Saturday, January 15, 2011

Week Two Check-in: What's Better Than Shopping?

My friend Susannah posed this question to me a few weeks ago: Is there something else that could give you the high you get from a new article of clothing? At the time, the best answer I could muster was, hmm... let's see...there must be something... let me get back to you...

Well, my answer is a resounding YES.

For me, writing is the thing that makes me feel like I'm doing what I was put on this earth to do. Especially, when it is actually read by other people and generates a meaningful disussion. This week, Amy Chua's controversial Wall Street Journal essay, "Why Chinese Mothers are Superior" set off a firestorm on of debate about Chinese parenting. Like any good Asian American blogger, I followed the issue closely, even reading the Chua's memoir and writing several pieces about it, one of which was published on Salon. I was too busy to even think about shopping. And you know what? The ensuing dialogue was more satisfying than any new garment could ever be.

However, the writing life is also riddled with pitfalls. For every exhilirating moment, there are also dozens of times when the muse is mum, nobody reads my blog, or I receive a deflating rejection letter from a publication. That is why writing and shopping have become entangled in my life. As opposed to the sometimes soul-questioning, start-and-stop process of writing, refining, editing — shopping provides immediate gratification. I cannot tell you how many mornings I have spent in front of the computer, for seemingly little payoff and my mouse drifts over to some shopping website for immediate, tangible rewards.

They say identifying the problem is the first step toward solving it.

What gives you an endorphin rush? What is most satisfying to you? And what you turn to for an immediate thrill?


  1. Right on, Grace! I know what you mean about writing -- creating something and have others read and respond to that creation is a huge high! But I hear you -- without that feedback that others are reading and responding, then it can feel like you're talking to a void. It's the people, the readers who seem to make it all tangible and real -- unlike a piece of clothing, which is already real and there. I feel that disconnect between writing and art -- if I create an art or craft piece, I can see it, it's there, and I can enjoy it. But if I write something no one reads, it's like that proverbial tree falling in the forest.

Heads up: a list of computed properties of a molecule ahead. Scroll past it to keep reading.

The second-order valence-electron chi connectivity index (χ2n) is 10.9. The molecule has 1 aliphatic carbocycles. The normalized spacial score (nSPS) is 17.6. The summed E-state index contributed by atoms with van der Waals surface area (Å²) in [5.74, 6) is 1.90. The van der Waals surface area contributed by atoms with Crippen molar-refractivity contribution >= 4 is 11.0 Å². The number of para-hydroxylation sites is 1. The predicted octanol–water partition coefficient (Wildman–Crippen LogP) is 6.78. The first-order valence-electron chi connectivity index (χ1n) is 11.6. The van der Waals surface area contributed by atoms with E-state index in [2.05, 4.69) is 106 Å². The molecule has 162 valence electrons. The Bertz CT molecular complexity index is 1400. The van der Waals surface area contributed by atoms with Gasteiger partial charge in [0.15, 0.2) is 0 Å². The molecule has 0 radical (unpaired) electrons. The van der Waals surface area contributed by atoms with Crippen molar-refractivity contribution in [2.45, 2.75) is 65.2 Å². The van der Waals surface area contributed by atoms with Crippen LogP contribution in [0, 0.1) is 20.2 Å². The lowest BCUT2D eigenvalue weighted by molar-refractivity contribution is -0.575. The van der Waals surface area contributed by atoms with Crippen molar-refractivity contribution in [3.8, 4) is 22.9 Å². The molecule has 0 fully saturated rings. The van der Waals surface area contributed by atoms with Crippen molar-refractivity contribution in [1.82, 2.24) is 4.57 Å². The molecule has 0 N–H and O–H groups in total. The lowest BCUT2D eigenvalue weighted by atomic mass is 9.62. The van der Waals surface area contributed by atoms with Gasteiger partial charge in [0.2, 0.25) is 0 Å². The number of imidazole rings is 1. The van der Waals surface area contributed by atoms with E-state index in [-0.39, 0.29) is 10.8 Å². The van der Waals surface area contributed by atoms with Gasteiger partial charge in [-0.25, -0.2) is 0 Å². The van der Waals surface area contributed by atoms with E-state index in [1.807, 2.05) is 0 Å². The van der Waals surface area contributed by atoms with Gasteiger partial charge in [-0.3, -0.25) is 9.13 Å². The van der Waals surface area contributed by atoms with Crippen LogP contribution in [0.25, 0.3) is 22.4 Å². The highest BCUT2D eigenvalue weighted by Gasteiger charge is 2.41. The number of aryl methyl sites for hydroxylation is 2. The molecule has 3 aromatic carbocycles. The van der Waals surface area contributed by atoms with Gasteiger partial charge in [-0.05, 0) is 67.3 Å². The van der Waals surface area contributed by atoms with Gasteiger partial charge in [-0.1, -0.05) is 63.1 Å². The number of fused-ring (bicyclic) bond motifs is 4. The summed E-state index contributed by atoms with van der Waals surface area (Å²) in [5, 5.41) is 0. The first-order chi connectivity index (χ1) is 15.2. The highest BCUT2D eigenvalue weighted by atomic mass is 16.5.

So I guess this is a long way of answering: *creating* (anything meaningful -- writing, art, whatever) is my real high. But yes, speaking of instant gratification, I have to confess my weakness of owning far too many craft store impulse purchases that seemed so right (and felt so good) when I bought them but that tend to languish unused . . . sound familiar?

  2. Yes, you are so right about the "tree falling in the forest" effect. I hope that someday I would be able to feel a sens of satisfaction just in the act of *creating*, and not dependent on response. But then again-- art and literature are things that encourage discourse and connect us with other people, which is also important.

    I hope you use up a lot of art supplies this year!

  3. Thankfully, I get a rush from distance running which not only is good for me physically and mentally, but it takes TIME - time that I might otherwise spend trolling around for bargains on eBay or a trip to the mall.

  4. Was your running the source of your weight loss? I'm a very non-athletic person, but on my bucket list in life is to train to actually be able to run. I've been trying to condition myself over the past year, but I keep falling off my schedule due to work, kids or colds. I can only run about a mile without stopping, but that is one mile more than I used to be able to. I'll think of you next time I'm slogging down the street and feel like giving up!

  5. Only during brief times in my life have I had sufficient income to be much of a shopper. Also, I do not like crowded places like malls. I do acquire craft supplies, however, and get a small thrill from a yard sale bargain. The biggest pitfalls for me are impulse purchases whether expensive or not, so I do not carry plastic unless I am seeking a specific item I really need.

    I'm retired and have down-sized twice into more conveniently sized housing. The temptation to go out and re-purchase all the things I used to have is quite high some days - mostly kitchen/cooking tools and gadgets. But, I don't have room even to add one pot or gadget, so I make do. It is a relief in a way to know that I can blame my lack of space and equipment for my not hosting large dinner parties any more.

    Blogging gives me a thrill - knowing that people see my art while reading the narrative and then make comments. On the days that no one posts a comment, I feel flat - felled like that tree in the forest.

    It has been years since I watched commercial TV, and I seldom read glossy magazines. They contain all the advertising that fuels our desire to shop, so I am well off without them.

    Have you read the funny "Shopaholic' novels by Sophie Kinsella??

  6. art4all: I am very familiar with the limitations of a small space! That is one of the reasons why I embarked on this no-shopping project. With a family of four and tiny house, we are maxed out -- not just on clothes, but toys, books, kitchen equipment... Some of my shopping interest has spilled over sideways into my food blogging, which in turn- makes me want to buy more kitchen ware!I'm still trying to figure it out.

    Yes, I have read the "Shopaholic" books. And the "Bergdorf Blondes", too!

    Thanks for stopping by.


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